closertofine

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I can't seem to find this info anywhere...I have the reference range our lab uses (the top of the range is 0.8, not sure of the units), and we had a patient with a level of 1.3. But my resident thought maybe that wasn't crazily high, though neither of us was sure (we're on psych)...and from what I've read so far online, any bit of excess ammonia is apparently too much!

But the LFTs came back normal...so I'm a little stumped. Anyone know if this would be considered significant? If so, I'm trying to figure out what diseases would cause just elevated ammonia...and also semi-acute psychosis. Maybe the two are related?! I'm trying Pubmed right now. Very interesting case.
 
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I don't have any good answers for you, but I'd love it if you'd keep us updated on the situation via this thread as you go along.
 
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closertofine

closertofine

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Billy Shears said:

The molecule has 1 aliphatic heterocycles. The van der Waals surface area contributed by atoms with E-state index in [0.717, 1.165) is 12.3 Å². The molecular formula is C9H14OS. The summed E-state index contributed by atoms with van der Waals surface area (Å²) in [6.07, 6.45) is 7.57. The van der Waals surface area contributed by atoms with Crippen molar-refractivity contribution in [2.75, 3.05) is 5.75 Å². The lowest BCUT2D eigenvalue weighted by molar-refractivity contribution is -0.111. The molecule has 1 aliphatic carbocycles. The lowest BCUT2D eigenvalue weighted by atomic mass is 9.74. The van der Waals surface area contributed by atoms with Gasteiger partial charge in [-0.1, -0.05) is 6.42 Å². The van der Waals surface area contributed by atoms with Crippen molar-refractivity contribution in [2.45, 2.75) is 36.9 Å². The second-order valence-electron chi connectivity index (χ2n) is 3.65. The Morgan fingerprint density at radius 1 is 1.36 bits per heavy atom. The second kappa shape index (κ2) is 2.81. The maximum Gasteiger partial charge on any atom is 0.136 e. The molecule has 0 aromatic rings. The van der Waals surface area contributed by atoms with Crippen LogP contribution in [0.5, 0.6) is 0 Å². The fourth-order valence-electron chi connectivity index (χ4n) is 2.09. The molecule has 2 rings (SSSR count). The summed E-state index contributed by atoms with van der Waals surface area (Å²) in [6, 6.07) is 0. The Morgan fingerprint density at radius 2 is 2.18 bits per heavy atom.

I don't have any good answers for you, but I'd love it if you'd keep us updated on the situation via this thread as you go along.
Yeah...I don't want to violate the patient's privacy, so I hope what I've posted already is OK in terms of that...but I can let you know if we end up thinking the ammonia is at all relevant. I don't think it's been a big concern so far, but at this point we're kind of grasping at straws before settling on a psychiatric diagnosis (she has some symptoms that would be unusual for schizophrenia, etc)...
 
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jojo14

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closertofine said:
Yeah...I don't want to violate the patient's privacy, so I hope what I've posted already is OK in terms of that...but I can let you know if we end up thinking the ammonia is at all relevant. I don't think it's been a big concern so far, but at this point we're kind of grasping at straws before settling on a psychiatric diagnosis (she has some symptoms that would be unusual for schizophrenia, etc)...